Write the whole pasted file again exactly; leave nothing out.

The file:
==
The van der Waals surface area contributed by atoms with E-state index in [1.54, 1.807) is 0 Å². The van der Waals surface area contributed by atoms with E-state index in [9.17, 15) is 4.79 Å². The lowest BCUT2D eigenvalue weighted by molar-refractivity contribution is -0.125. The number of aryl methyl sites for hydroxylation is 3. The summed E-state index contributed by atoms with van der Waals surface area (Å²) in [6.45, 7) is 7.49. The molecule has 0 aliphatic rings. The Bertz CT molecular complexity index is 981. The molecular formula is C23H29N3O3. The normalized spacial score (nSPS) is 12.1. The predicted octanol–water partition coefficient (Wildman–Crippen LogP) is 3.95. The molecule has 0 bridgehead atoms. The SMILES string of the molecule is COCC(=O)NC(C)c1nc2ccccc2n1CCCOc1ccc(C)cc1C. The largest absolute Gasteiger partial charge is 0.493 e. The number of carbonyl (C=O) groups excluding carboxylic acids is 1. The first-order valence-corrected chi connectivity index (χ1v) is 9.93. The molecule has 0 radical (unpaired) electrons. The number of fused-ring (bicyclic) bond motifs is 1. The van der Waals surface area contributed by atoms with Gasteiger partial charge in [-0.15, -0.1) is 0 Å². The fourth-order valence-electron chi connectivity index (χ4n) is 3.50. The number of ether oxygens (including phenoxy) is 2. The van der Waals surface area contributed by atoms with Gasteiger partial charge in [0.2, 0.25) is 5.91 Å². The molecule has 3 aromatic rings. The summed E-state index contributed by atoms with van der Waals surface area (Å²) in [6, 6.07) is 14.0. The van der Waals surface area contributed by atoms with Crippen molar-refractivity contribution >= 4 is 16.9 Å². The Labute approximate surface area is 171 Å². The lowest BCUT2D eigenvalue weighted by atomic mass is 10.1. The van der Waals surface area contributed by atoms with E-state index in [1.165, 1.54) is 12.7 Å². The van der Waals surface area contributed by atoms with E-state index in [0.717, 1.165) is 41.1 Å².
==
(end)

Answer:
The van der Waals surface area contributed by atoms with E-state index in [1.54, 1.807) is 0 Å². The van der Waals surface area contributed by atoms with E-state index in [9.17, 15) is 4.79 Å². The lowest BCUT2D eigenvalue weighted by molar-refractivity contribution is -0.125. The number of aryl methyl sites for hydroxylation is 3. The summed E-state index contributed by atoms with van der Waals surface area (Å²) in [6.45, 7) is 7.49. The molecule has 0 aliphatic rings. The Bertz CT molecular complexity index is 981. The molecular formula is C23H29N3O3. The normalized spacial score (nSPS) is 12.1. The predicted octanol–water partition coefficient (Wildman–Crippen LogP) is 3.95. The molecule has 0 bridgehead atoms. The SMILES string of the molecule is COCC(=O)NC(C)c1nc2ccccc2n1CCCOc1ccc(C)cc1C. The largest absolute Gasteiger partial charge is 0.493 e. The number of carbonyl (C=O) groups excluding carboxylic acids is 1. The first-order valence-corrected chi connectivity index (χ1v) is 9.93. The molecule has 0 radical (unpaired) electrons. The number of fused-ring (bicyclic) bond motifs is 1. The van der Waals surface area contributed by atoms with Gasteiger partial charge in [-0.15, -0.1) is 0 Å². The fourth-order valence-electron chi connectivity index (χ4n) is 3.50. The number of ether oxygens (including phenoxy) is 2. The van der Waals surface area contributed by atoms with Gasteiger partial charge in [0.2, 0.25) is 5.91 Å². The molecule has 3 aromatic rings. The summed E-state index contributed by atoms with van der Waals surface area (Å²) in [6, 6.07) is 14.0. The van der Waals surface area contributed by atoms with Crippen molar-refractivity contribution >= 4 is 16.9 Å². The Labute approximate surface area is 171 Å². The lowest BCUT2D eigenvalue weighted by atomic mass is 10.1. The van der Waals surface area contributed by atoms with E-state index in [1.165, 1.54) is 12.7 Å². The van der Waals surface area contributed by atoms with E-state index in [0.717, 1.165) is 41.1 Å².